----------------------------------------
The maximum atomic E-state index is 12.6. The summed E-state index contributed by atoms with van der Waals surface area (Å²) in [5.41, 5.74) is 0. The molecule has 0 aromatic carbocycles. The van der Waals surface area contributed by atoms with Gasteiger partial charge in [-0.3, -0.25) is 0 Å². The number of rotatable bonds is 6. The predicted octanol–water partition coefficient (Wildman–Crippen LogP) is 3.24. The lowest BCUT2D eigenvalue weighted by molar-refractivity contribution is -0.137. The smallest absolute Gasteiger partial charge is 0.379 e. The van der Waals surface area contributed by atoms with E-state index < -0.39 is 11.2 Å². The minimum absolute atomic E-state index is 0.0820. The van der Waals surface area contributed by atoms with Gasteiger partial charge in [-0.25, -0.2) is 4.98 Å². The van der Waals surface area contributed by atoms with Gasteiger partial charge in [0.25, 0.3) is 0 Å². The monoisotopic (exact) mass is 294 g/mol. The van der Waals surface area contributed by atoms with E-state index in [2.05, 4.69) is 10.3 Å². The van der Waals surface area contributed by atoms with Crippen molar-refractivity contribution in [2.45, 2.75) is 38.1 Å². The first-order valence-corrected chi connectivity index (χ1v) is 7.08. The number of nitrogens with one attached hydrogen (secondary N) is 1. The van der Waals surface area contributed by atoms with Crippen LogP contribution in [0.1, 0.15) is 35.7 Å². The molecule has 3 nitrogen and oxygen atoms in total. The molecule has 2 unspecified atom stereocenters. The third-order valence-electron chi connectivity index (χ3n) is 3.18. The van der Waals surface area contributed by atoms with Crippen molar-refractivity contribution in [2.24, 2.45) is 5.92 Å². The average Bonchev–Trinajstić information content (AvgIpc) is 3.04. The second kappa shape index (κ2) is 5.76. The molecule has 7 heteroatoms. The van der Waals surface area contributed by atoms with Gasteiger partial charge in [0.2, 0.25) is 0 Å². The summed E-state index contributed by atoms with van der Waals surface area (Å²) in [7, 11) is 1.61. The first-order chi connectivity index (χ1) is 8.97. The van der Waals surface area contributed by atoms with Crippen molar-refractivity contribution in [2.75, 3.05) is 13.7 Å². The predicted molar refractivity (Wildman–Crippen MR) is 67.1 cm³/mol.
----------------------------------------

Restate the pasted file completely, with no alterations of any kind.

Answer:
The maximum atomic E-state index is 12.6. The summed E-state index contributed by atoms with van der Waals surface area (Å²) in [5.41, 5.74) is 0. The molecule has 0 aromatic carbocycles. The van der Waals surface area contributed by atoms with Gasteiger partial charge in [-0.3, -0.25) is 0 Å². The number of rotatable bonds is 6. The predicted octanol–water partition coefficient (Wildman–Crippen LogP) is 3.24. The lowest BCUT2D eigenvalue weighted by molar-refractivity contribution is -0.137. The smallest absolute Gasteiger partial charge is 0.379 e. The van der Waals surface area contributed by atoms with E-state index < -0.39 is 11.2 Å². The minimum absolute atomic E-state index is 0.0820. The van der Waals surface area contributed by atoms with Gasteiger partial charge in [-0.25, -0.2) is 4.98 Å². The van der Waals surface area contributed by atoms with Gasteiger partial charge in [0.25, 0.3) is 0 Å². The monoisotopic (exact) mass is 294 g/mol. The van der Waals surface area contributed by atoms with E-state index in [2.05, 4.69) is 10.3 Å². The van der Waals surface area contributed by atoms with Crippen molar-refractivity contribution in [2.45, 2.75) is 38.1 Å². The first-order valence-corrected chi connectivity index (χ1v) is 7.08. The number of nitrogens with one attached hydrogen (secondary N) is 1. The van der Waals surface area contributed by atoms with Crippen LogP contribution in [0.1, 0.15) is 35.7 Å². The molecule has 3 nitrogen and oxygen atoms in total. The molecule has 2 unspecified atom stereocenters. The third-order valence-electron chi connectivity index (χ3n) is 3.18. The van der Waals surface area contributed by atoms with Crippen molar-refractivity contribution in [2.24, 2.45) is 5.92 Å². The average Bonchev–Trinajstić information content (AvgIpc) is 3.04. The second kappa shape index (κ2) is 5.76. The molecule has 7 heteroatoms. The van der Waals surface area contributed by atoms with Gasteiger partial charge in [0.2, 0.25) is 0 Å². The summed E-state index contributed by atoms with van der Waals surface area (Å²) in [7, 11) is 1.61. The first-order chi connectivity index (χ1) is 8.97. The van der Waals surface area contributed by atoms with Crippen molar-refractivity contribution in [2.75, 3.05) is 13.7 Å². The predicted molar refractivity (Wildman–Crippen MR) is 67.1 cm³/mol.